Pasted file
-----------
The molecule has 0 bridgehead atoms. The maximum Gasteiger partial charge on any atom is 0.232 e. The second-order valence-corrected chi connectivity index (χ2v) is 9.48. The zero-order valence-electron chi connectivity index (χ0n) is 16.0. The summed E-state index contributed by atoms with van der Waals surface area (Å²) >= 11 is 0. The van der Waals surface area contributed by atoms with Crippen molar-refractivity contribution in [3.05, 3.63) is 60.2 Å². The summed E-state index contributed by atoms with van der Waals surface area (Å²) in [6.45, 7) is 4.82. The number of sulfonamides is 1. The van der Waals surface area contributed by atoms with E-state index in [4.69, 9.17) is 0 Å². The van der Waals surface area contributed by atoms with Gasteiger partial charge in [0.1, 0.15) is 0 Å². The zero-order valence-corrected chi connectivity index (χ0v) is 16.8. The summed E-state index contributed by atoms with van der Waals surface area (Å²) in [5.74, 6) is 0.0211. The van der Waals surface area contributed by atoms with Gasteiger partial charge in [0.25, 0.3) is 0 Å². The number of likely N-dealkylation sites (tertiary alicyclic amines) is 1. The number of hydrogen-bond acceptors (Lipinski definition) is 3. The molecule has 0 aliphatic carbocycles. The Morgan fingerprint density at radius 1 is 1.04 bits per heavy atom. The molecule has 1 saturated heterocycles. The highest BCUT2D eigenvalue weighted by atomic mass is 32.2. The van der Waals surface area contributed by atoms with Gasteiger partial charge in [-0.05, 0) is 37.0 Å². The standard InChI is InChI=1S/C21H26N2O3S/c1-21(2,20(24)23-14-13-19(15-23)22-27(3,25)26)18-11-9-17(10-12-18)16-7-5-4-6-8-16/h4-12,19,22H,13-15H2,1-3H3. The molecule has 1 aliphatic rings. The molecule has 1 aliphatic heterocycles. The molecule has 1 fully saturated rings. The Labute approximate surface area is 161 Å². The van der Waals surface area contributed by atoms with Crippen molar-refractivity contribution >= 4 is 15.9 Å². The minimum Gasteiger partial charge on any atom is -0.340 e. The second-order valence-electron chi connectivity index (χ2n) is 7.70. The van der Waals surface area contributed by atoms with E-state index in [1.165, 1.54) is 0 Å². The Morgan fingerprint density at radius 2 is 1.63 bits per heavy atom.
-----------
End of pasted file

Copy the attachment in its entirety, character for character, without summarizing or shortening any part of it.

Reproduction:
The molecule has 0 bridgehead atoms. The maximum Gasteiger partial charge on any atom is 0.232 e. The second-order valence-corrected chi connectivity index (χ2v) is 9.48. The zero-order valence-electron chi connectivity index (χ0n) is 16.0. The summed E-state index contributed by atoms with van der Waals surface area (Å²) >= 11 is 0. The van der Waals surface area contributed by atoms with Crippen molar-refractivity contribution in [3.05, 3.63) is 60.2 Å². The summed E-state index contributed by atoms with van der Waals surface area (Å²) in [6.45, 7) is 4.82. The number of sulfonamides is 1. The van der Waals surface area contributed by atoms with E-state index in [4.69, 9.17) is 0 Å². The van der Waals surface area contributed by atoms with Gasteiger partial charge in [0.1, 0.15) is 0 Å². The zero-order valence-corrected chi connectivity index (χ0v) is 16.8. The summed E-state index contributed by atoms with van der Waals surface area (Å²) in [5.74, 6) is 0.0211. The van der Waals surface area contributed by atoms with Gasteiger partial charge in [0.25, 0.3) is 0 Å². The number of likely N-dealkylation sites (tertiary alicyclic amines) is 1. The number of hydrogen-bond acceptors (Lipinski definition) is 3. The molecule has 0 aliphatic carbocycles. The Morgan fingerprint density at radius 1 is 1.04 bits per heavy atom. The molecule has 1 saturated heterocycles. The highest BCUT2D eigenvalue weighted by atomic mass is 32.2. The van der Waals surface area contributed by atoms with Gasteiger partial charge in [-0.05, 0) is 37.0 Å². The standard InChI is InChI=1S/C21H26N2O3S/c1-21(2,20(24)23-14-13-19(15-23)22-27(3,25)26)18-11-9-17(10-12-18)16-7-5-4-6-8-16/h4-12,19,22H,13-15H2,1-3H3. The molecule has 1 aliphatic rings. The molecule has 1 aliphatic heterocycles. The molecule has 1 fully saturated rings. The Labute approximate surface area is 161 Å². The van der Waals surface area contributed by atoms with Crippen molar-refractivity contribution >= 4 is 15.9 Å². The minimum Gasteiger partial charge on any atom is -0.340 e. The second-order valence-electron chi connectivity index (χ2n) is 7.70. The van der Waals surface area contributed by atoms with E-state index in [1.165, 1.54) is 0 Å². The Morgan fingerprint density at radius 2 is 1.63 bits per heavy atom.